It was sad news to hear the passing of Deryk Snelling. I was one of lucky swimmers who called him ‘Coach’. Deryk had a timelessness about him, so it is sad in an unbelievable sort of way, but an inevitable eventuality, we all sadly reach.
I would like to share some of my experiences with Deryk to maybe give you a flavour of his ability to inspire a team and hopefully share how he is known as a distinguished coach. He was an amazing ringmaster at getting a training group together, then allowing its organic development, continually improving it until it was a powerhouse.
My place on the pecking-order in Calgary was somewhat low on the totem when I arrived in 1983, since some swimmers already had Olympic medals, but I was happy to observe and climb my way up, eventually earning my Olympic ring. It gave me a unique perspective to observe and absorb.
As a wide-eyed teen I had huge respect for Deryk. His track record enticed me to his program. His coaching team in Calgary included Dr Monika Schloder who is a warm generous coach who helped the fledglings adapt to life away from home and also Graham Smith who was a gruff, tobacco chewing, fastback mustang driving cowboy, who seemed like he was in a constant bad mood but strangely caring, in a nickname-for-everyone sort of way.
Some of Deryk’s senior swimmers at the inaugural Western Canada Games spoke to me about what being on their team was like and I was more convinced by swimmers talking to me than coaches. Deryk had a long track record and a team of young and old swimmers who all seemed to gel together. I was looking for a team, not just a coach. Deryk knew how to build a team.
That ‘senior’ status was a respected role within the team dynamic that Deryk encouraged. The team that Deryk developed had a leadership hierarchy within the ranks. He engendered a family of swimmers who worked together, travelled together and who won together.
The ‘Team Talk’ started every season and was the mental glue he poured from day one. His talks were legendary. During the season, from time to time, he’d very often get his swimmers together to have a ‘team meeting’ and boost our morale. In this regard he coached intuitively. Every national finals (and heats) he would lay out the evenings races. We were primed before we even got to the pool.
Deryk lived in Olympic cycles. Saying he ate, slept and breathed Olympism would not be an exaggeration. In his own swimming career he had been denied a spot on the British team, by team selectors, despite owning the British record in 200m breaststroke, so I think this inspired in him to dominate the sport in Canada. The team talks in the lead up to ‘84, ‘88 and ‘92 were pivotal in my career and I’m sure there are swimmers who could attest to this in ‘72, ‘76, ‘80s talks. He made us all want to get on the team and experience representing Canada!
Those talks were highlighted with an audiovisual counterpoint of some herculean Olympic event. It was always a goosebump moment. Deryk had a impressive library and found something to get us thinking.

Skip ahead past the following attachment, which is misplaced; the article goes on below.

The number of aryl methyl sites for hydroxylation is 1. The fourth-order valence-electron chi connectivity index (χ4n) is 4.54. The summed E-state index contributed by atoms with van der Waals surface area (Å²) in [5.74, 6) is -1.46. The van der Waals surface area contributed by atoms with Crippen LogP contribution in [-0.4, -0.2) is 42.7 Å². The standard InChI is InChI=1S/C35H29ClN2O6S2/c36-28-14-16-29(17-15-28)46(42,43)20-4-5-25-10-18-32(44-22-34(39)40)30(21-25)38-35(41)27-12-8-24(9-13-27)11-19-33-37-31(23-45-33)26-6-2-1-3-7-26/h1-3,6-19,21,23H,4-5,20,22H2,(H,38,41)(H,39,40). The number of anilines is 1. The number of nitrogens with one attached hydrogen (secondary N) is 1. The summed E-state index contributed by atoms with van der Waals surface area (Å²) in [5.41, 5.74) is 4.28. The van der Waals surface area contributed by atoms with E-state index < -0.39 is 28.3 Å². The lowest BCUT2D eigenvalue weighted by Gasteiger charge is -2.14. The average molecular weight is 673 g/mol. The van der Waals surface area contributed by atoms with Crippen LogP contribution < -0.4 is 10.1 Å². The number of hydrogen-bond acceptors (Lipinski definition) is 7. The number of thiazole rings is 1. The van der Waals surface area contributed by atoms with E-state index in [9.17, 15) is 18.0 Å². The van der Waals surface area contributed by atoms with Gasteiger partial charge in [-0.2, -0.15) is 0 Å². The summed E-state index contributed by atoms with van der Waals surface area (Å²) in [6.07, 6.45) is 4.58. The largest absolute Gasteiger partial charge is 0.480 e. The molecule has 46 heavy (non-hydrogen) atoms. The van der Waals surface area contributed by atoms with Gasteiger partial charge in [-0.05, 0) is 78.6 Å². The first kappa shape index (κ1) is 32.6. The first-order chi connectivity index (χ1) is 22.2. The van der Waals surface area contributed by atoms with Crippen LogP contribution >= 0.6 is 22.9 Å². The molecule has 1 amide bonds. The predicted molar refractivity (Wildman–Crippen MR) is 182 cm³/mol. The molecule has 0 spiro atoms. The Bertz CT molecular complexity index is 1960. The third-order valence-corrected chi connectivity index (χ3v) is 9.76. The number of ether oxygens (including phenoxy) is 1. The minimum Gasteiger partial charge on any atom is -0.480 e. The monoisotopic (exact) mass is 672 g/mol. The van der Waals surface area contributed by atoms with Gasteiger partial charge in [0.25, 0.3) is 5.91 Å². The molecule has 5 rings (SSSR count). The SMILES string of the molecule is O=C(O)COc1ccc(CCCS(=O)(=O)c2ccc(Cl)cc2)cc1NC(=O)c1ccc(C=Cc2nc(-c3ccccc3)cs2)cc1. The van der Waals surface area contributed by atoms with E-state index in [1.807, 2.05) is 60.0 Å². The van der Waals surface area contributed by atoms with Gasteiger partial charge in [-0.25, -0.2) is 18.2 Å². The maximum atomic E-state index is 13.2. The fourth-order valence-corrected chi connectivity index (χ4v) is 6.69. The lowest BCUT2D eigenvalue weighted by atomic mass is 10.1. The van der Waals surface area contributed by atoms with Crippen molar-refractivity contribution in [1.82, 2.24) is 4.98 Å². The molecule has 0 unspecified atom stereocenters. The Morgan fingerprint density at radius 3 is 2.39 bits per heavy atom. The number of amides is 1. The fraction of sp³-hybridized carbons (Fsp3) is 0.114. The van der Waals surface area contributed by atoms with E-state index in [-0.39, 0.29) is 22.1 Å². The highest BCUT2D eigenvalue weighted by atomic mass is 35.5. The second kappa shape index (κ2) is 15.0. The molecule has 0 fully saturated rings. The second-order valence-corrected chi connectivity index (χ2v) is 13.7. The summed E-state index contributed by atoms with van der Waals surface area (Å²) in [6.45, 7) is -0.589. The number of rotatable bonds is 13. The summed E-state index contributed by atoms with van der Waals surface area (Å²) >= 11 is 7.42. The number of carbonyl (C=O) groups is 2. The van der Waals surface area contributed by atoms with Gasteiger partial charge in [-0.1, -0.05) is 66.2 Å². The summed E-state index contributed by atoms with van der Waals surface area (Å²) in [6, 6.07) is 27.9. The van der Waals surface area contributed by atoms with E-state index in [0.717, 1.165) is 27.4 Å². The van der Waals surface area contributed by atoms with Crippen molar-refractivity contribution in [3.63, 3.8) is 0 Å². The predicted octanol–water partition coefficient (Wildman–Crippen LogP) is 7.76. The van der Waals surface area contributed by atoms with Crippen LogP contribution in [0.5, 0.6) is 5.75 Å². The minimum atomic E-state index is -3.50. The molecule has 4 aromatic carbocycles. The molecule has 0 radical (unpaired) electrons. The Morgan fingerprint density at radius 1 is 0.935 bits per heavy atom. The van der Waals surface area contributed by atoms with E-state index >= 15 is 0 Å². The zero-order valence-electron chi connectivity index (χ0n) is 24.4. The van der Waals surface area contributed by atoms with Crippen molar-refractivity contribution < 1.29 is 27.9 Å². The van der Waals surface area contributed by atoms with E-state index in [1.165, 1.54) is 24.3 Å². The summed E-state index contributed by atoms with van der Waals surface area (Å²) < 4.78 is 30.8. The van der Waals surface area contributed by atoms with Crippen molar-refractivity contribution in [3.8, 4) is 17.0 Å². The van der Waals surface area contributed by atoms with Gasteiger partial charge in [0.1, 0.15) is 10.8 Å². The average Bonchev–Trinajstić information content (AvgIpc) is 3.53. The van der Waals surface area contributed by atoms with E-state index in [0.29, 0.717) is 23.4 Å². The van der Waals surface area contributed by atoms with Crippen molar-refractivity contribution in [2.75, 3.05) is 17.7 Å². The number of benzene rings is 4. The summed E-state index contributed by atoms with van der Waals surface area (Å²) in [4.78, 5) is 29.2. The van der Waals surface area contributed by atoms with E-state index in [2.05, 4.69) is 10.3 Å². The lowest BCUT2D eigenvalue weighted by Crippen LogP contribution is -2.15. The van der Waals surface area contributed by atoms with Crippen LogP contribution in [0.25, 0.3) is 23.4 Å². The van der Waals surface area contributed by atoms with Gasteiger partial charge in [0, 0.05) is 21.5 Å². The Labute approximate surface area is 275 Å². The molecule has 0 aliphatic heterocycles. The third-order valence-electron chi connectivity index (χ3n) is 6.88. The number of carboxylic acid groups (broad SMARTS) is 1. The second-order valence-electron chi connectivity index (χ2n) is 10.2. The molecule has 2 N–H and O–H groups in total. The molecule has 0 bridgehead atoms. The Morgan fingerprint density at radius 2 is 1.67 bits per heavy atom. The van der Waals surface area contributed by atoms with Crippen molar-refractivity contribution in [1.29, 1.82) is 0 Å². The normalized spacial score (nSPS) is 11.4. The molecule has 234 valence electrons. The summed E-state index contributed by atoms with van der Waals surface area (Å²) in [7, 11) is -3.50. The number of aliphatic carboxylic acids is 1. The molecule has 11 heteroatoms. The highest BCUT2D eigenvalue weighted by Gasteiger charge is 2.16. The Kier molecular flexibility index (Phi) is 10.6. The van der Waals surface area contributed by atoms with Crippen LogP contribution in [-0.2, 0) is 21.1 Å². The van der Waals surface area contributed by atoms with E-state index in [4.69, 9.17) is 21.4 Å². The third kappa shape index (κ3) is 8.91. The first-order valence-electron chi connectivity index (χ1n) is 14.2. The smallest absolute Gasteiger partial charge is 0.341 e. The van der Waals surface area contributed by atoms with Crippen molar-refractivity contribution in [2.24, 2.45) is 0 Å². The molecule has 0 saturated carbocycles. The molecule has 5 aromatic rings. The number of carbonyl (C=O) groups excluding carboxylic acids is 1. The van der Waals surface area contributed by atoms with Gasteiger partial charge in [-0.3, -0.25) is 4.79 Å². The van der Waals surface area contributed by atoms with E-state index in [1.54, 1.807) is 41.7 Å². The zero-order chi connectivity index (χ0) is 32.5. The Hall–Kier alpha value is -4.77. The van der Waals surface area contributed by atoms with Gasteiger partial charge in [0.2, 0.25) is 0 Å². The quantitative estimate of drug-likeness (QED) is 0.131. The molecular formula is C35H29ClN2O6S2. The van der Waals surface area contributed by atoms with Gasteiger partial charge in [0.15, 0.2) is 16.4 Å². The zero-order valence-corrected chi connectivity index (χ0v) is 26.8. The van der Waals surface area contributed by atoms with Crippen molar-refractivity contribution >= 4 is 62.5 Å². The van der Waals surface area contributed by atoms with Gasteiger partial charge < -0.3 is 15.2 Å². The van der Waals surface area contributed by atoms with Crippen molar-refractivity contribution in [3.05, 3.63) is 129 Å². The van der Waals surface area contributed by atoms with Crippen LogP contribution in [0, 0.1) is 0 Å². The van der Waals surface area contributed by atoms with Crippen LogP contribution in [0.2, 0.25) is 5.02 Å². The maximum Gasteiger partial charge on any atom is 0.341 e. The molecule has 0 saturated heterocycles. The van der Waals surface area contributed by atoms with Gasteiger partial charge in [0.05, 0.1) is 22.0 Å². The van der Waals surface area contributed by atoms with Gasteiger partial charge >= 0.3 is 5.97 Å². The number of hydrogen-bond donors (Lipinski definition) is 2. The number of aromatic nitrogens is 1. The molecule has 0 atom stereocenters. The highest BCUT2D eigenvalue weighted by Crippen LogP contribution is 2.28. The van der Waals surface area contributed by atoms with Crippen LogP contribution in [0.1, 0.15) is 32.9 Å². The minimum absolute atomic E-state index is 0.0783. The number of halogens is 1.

Training through huge sets after those team talks made it seem possible; we were in it together.
His military background wasn’t lost on me and, for me, wasn’t too far from home. I grew up with an understanding that a job well done was one done thoroughly. Deryk insisted on it too. We were all striving for an Olympic berth (many striving for more than just a spot on the team) and cutting corners was discouraged. He had a way of getting the most out of everyone.
For example, arriving in Calgary , just freshly an 18yr old, I was not yet a convert to early mornings. First year university students generally are not. In Uni residences, I got up for morning training and students were still up from the night’s revelry. Deryk was aware of this and in his typical old-school style, to discourage late arrivals to training, …as I meekly arrived on deck as the warm up finished… (I had no excuse since the residences were literally across the road from the pool), he loudly asked if I was late because I was ‘up all night masterbating’. This caused me a red face and no reply, since I wasn’t sure, and a big laugh from the team. Deryk was like that and I wasn’t late ever again.
Looking back at those years is not bittersweet. I relish those days training with my friends and learning from a master. Winning or not winning, our team-mates were behind us. Deryk created a team spirit that cheered for everyone, not just our superstars. We cheered till the last race was done. We made up cheers constantly and some I still hear on deck today.
Deryk made training a team event and often put more thought into relays than anything else.
He created that sportsmanship and comradeship that was infectious. I will miss him. I will miss his mentoring, his exceptionally sharp eye for talent and for his love of sunny weather. He had a predilection for sunshine and he tanned quickly in team-issue speedos. He was his own man, never happier than on poolside in scorching hot mid-day Hawaiian heat, in Speedos with a stopwatch in hand.
Goodbye Deryk, you were the closest thing to a father I had after my own father. Thank you for everything you did for me and for instilling in me an ability to arrive to morning training on time. ❤️